An organic gardener's technique for ridding soil of unsprouted seeds and under-soil propagation-capable plant segments (UPPSs): There is a method called solarization that kills occulted seeds and UPPSs and does so without requiring the use of products with "kill" in their names.

In broad strokes, the method uses the heat of the sun, assisted by water and heavy plastic sheeting, to bring about the de-commissioning of the weed seeds and UPPSs that lie in wait no matter how many above-ground weed plants you eliminate.

The following is from Dyck Arboretum of the Plains in Heston, Kansas.

Steps to Solarization

It is best to use this method during the longest, hottest days of summer. The goal is to get soil temperatures under the plastic above 140 degrees. It is easier to reach these temperatures in June through August.

This is a process that will last for a couple months. Plan ahead in your planting schedule so solarization has enough time to work. Some of the more aggressive weeds will not be eliminated in just a few weeks.

  1. It is best to remove existing growth and lightly till the entire area.
  1. Remove stalks and debris that will puncture the plastic.
  1. Rake the area smooth. It is critical that the area is completely flat so plastic lays right on the soil with no air pockets.
  1. Irrigate the entire area so it conducts heat better. The soil should be moist to 12 inches deep, but not muddy. This is a real trick in clay soils. This is a critical step in the process, because it is not recommended to re-irrigate after the solarization process has started.
  1. Dig a 8-12 inch trench around the solarization area.
  1. Lay one entire piece of plastic over the area and tuck the edges into the trench you just dug.
  1. Cover the edges of plastic in the trench with soil, pulling plastic tight as you move across the whole area. This makes a good seal around the entire site.

Link to source: https://dyckarboretum.org/solarization-for-weed-control/

In your case you might try it on a small area of your lawn this summer. If it works, you could go the whole hog later in the summer or next year.

Optional account of my own experience with solarization:

When solarization is suggested as a means of weed control, the claim that it will be 100% effective is never made. The Dyke article says it worked in some places and not in others. I had a kind of good luck with a rough approximation of the technique. It's optional reading because my installation was idiosyncratic and might not generalize liberally. Still, it should be helpful to some. It's along the lines of "what not to do" in gardens situated like mine.

in 2014, about a year after I'd moved back to a home with a very weedy front yard, I decided to dominate the weeds once and for all. I decided I would grow trees and nothing else. I started by laying down a product called weed cloth with plans to cover it with some kind of bark or gravel and be done with weeding forever. In addition to the cloth and grossly over-priced soil "staples I bought a few sacks of ground-up tires to use instead of bark (decomposes and harbors weeds) or gravel (expensive and painful to bare feet). The tire chunks gave me the creeps because the roads that tires roll over for years are covered with all ids of oil and gasoline-related stuff and in contact with asphalt much of the time. The manufacturer said it was "safe" so I proceeded as if it were safe.

The installation did keep weeds out of my life for a few years. It began to look ratty, though, as the cloth decayed around the edges and the ratio of crypto-dog waste to tire chunk climbed and with entropy being the dogged foe of order that it is. With some courageous helpers, some large trash bags, and the promise of beer, later, I de-installed the weed barrier.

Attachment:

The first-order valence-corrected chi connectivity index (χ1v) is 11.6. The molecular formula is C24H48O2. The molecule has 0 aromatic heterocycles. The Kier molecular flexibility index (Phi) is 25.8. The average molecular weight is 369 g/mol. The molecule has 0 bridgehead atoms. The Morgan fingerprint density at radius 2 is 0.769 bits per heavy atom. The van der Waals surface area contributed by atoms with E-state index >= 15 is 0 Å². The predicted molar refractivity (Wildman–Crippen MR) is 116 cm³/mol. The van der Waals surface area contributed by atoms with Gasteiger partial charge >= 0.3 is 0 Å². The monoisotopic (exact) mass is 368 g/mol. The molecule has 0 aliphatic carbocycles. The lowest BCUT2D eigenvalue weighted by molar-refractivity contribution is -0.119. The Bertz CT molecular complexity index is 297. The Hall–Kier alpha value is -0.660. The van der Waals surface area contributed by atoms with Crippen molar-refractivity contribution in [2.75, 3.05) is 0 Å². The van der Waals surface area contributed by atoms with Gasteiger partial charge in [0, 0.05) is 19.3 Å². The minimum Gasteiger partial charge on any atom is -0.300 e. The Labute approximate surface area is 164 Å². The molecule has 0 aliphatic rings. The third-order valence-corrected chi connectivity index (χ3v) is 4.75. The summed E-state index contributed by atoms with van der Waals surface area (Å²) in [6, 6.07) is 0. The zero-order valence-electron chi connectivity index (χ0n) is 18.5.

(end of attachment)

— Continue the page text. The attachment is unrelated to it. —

What we found beneath it: It had done more than just suppress weeds. (This is relevant: my neighborhood has clay soil. I forget to mention it at the outset.) Years of mainly dry but sometimes rainy weather minus most of the sun's light plus a moderately weighted fabric covering had produced something more challenging than clay soil: ceramic soil. The result of 5 years in a make-shift whole-yard kiln is pretty close to concrete, actually. If I wanted to dig in it now, I'd start with a hammer drill.

I'd left enough uncovered space around my trees that they were doing fine.

Since the "reveal," I've let the cast-off leaves and sheathes of my 4 or 5 Bambusa oldhammii (the clumping 60-foot true bamboo) carpet the formerly cloth-and-tire covered areas. No one has called code enforcement. I'm calling the bamboo material "mulch." There aren't very many weeds, so maybe this project, in Phase 2, is a success. Or maybe it hasn't rained since 2019.


There is a special formula of weed and feed for applying with grass seed, DO NOT use regular weed and feed! Also be sure to check compatibility with the grass seed you are planting.

Scotts Turf Builder Triple-Action Built for Seeding Lawn Fertilizer


When purchasing grass seed (at least in the US) in bags, there will be a label that tells you the tested percentage of varieties grass and the percentage of weed seeds and noxious weed seeds. If you scoop it out of a bin, I don't know if there's a reliable way to get these stats. I've never seen a bag that said 0% weed seeds but the brand I generally use always says 0% noxious weed seeds and a low % of weed seeds. I have learned over time to look very carefully at two things: the date it was bagged and the percentage of weed seed. Note: each state determines what is considered a weed and some non-grass seed will be labelled 'other crop'. That is listed as 'other crop', IIRC. I never buy seed from a bin. It's possible those weeds came in your grass seed. If you have the bag(s) still, take a look and see (assuming you live in a place where this labelling is practiced.)

Here's a webpage that breaks down the labelling and the example image they use:

enter image description here